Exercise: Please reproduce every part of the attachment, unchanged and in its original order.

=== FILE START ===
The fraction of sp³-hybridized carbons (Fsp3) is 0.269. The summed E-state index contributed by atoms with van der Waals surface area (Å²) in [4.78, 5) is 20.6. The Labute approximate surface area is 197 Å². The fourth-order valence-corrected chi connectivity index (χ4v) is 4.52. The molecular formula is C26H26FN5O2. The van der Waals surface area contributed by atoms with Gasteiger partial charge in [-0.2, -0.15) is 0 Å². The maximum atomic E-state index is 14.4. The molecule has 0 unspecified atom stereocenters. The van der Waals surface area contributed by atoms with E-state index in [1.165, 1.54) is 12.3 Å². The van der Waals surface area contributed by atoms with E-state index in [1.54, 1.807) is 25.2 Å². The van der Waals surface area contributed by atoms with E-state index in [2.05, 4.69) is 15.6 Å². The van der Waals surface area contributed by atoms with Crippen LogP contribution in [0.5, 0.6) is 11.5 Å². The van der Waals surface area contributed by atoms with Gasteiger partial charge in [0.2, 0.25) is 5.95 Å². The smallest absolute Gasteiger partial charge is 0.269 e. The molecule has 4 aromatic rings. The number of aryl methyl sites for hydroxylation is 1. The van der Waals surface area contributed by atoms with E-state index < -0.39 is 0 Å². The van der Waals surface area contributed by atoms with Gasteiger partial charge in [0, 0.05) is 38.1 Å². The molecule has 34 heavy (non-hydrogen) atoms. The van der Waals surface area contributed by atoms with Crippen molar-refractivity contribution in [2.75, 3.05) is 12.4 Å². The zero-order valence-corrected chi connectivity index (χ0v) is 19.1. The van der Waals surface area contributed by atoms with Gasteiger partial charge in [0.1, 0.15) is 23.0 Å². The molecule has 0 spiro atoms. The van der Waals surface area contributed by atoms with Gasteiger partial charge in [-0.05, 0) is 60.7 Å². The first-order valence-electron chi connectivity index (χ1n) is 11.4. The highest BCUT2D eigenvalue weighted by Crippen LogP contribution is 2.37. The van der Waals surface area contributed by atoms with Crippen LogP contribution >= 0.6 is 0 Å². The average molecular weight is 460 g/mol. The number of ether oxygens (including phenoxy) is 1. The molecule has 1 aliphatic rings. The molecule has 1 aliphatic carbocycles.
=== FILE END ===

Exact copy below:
The fraction of sp³-hybridized carbons (Fsp3) is 0.269. The summed E-state index contributed by atoms with van der Waals surface area (Å²) in [4.78, 5) is 20.6. The Labute approximate surface area is 197 Å². The fourth-order valence-corrected chi connectivity index (χ4v) is 4.52. The molecular formula is C26H26FN5O2. The van der Waals surface area contributed by atoms with Gasteiger partial charge in [-0.2, -0.15) is 0 Å². The maximum atomic E-state index is 14.4. The molecule has 0 unspecified atom stereocenters. The van der Waals surface area contributed by atoms with E-state index in [1.165, 1.54) is 12.3 Å². The van der Waals surface area contributed by atoms with E-state index in [1.54, 1.807) is 25.2 Å². The van der Waals surface area contributed by atoms with E-state index in [2.05, 4.69) is 15.6 Å². The van der Waals surface area contributed by atoms with Crippen LogP contribution in [0.5, 0.6) is 11.5 Å². The van der Waals surface area contributed by atoms with Gasteiger partial charge in [0.2, 0.25) is 5.95 Å². The smallest absolute Gasteiger partial charge is 0.269 e. The molecule has 4 aromatic rings. The number of aryl methyl sites for hydroxylation is 1. The van der Waals surface area contributed by atoms with E-state index < -0.39 is 0 Å². The van der Waals surface area contributed by atoms with Gasteiger partial charge in [0, 0.05) is 38.1 Å². The molecule has 34 heavy (non-hydrogen) atoms. The van der Waals surface area contributed by atoms with Crippen molar-refractivity contribution in [2.75, 3.05) is 12.4 Å². The zero-order valence-corrected chi connectivity index (χ0v) is 19.1. The van der Waals surface area contributed by atoms with Gasteiger partial charge in [0.1, 0.15) is 23.0 Å². The molecule has 0 spiro atoms. The van der Waals surface area contributed by atoms with Gasteiger partial charge in [-0.05, 0) is 60.7 Å². The first-order valence-electron chi connectivity index (χ1n) is 11.4. The highest BCUT2D eigenvalue weighted by Crippen LogP contribution is 2.37. The van der Waals surface area contributed by atoms with Crippen LogP contribution >= 0.6 is 0 Å². The average molecular weight is 460 g/mol. The number of ether oxygens (including phenoxy) is 1. The molecule has 1 aliphatic rings. The molecule has 1 aliphatic carbocycles.